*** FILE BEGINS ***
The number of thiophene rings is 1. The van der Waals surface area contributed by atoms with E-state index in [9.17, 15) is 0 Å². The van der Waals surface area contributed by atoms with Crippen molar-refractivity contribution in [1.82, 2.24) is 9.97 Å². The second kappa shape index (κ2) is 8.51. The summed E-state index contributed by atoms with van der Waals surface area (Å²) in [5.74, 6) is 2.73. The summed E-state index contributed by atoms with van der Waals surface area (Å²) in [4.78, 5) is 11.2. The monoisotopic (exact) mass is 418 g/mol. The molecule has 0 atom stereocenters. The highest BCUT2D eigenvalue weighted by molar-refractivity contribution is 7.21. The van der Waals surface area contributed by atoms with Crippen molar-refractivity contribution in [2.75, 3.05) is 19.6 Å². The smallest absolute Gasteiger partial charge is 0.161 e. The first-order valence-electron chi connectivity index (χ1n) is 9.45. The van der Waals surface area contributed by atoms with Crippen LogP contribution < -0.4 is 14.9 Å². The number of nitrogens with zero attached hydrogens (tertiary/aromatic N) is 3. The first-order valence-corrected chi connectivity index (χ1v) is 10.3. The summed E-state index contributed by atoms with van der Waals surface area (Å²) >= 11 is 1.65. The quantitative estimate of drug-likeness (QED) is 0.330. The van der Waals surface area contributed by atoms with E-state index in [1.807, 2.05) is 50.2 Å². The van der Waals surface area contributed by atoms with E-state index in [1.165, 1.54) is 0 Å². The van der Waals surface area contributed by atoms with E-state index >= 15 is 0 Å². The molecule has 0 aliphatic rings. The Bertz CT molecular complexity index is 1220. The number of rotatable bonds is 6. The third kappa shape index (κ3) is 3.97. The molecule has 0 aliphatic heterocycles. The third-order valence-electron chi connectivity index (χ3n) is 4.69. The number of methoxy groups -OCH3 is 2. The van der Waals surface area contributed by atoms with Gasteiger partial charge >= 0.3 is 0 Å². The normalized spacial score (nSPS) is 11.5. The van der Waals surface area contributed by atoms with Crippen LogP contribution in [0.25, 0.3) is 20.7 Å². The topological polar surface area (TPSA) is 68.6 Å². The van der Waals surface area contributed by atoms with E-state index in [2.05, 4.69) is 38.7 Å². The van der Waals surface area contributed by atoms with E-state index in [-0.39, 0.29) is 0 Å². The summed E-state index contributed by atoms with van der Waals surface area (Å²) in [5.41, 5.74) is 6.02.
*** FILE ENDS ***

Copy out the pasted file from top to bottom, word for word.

The number of thiophene rings is 1. The van der Waals surface area contributed by atoms with E-state index in [9.17, 15) is 0 Å². The van der Waals surface area contributed by atoms with Crippen molar-refractivity contribution in [1.82, 2.24) is 9.97 Å². The second kappa shape index (κ2) is 8.51. The summed E-state index contributed by atoms with van der Waals surface area (Å²) in [5.74, 6) is 2.73. The summed E-state index contributed by atoms with van der Waals surface area (Å²) in [4.78, 5) is 11.2. The monoisotopic (exact) mass is 418 g/mol. The molecule has 0 atom stereocenters. The highest BCUT2D eigenvalue weighted by molar-refractivity contribution is 7.21. The van der Waals surface area contributed by atoms with Crippen molar-refractivity contribution in [2.75, 3.05) is 19.6 Å². The smallest absolute Gasteiger partial charge is 0.161 e. The first-order valence-electron chi connectivity index (χ1n) is 9.45. The van der Waals surface area contributed by atoms with Crippen LogP contribution < -0.4 is 14.9 Å². The number of nitrogens with zero attached hydrogens (tertiary/aromatic N) is 3. The first-order valence-corrected chi connectivity index (χ1v) is 10.3. The summed E-state index contributed by atoms with van der Waals surface area (Å²) >= 11 is 1.65. The quantitative estimate of drug-likeness (QED) is 0.330. The van der Waals surface area contributed by atoms with E-state index in [1.807, 2.05) is 50.2 Å². The van der Waals surface area contributed by atoms with E-state index in [1.165, 1.54) is 0 Å². The van der Waals surface area contributed by atoms with E-state index >= 15 is 0 Å². The molecule has 0 aliphatic rings. The Bertz CT molecular complexity index is 1220. The number of rotatable bonds is 6. The third kappa shape index (κ3) is 3.97. The molecule has 0 aliphatic heterocycles. The third-order valence-electron chi connectivity index (χ3n) is 4.69. The number of methoxy groups -OCH3 is 2. The van der Waals surface area contributed by atoms with Gasteiger partial charge >= 0.3 is 0 Å². The normalized spacial score (nSPS) is 11.5. The van der Waals surface area contributed by atoms with Crippen LogP contribution in [0.25, 0.3) is 20.7 Å². The topological polar surface area (TPSA) is 68.6 Å². The van der Waals surface area contributed by atoms with E-state index in [2.05, 4.69) is 38.7 Å². The van der Waals surface area contributed by atoms with E-state index in [-0.39, 0.29) is 0 Å². The summed E-state index contributed by atoms with van der Waals surface area (Å²) in [5.41, 5.74) is 6.02.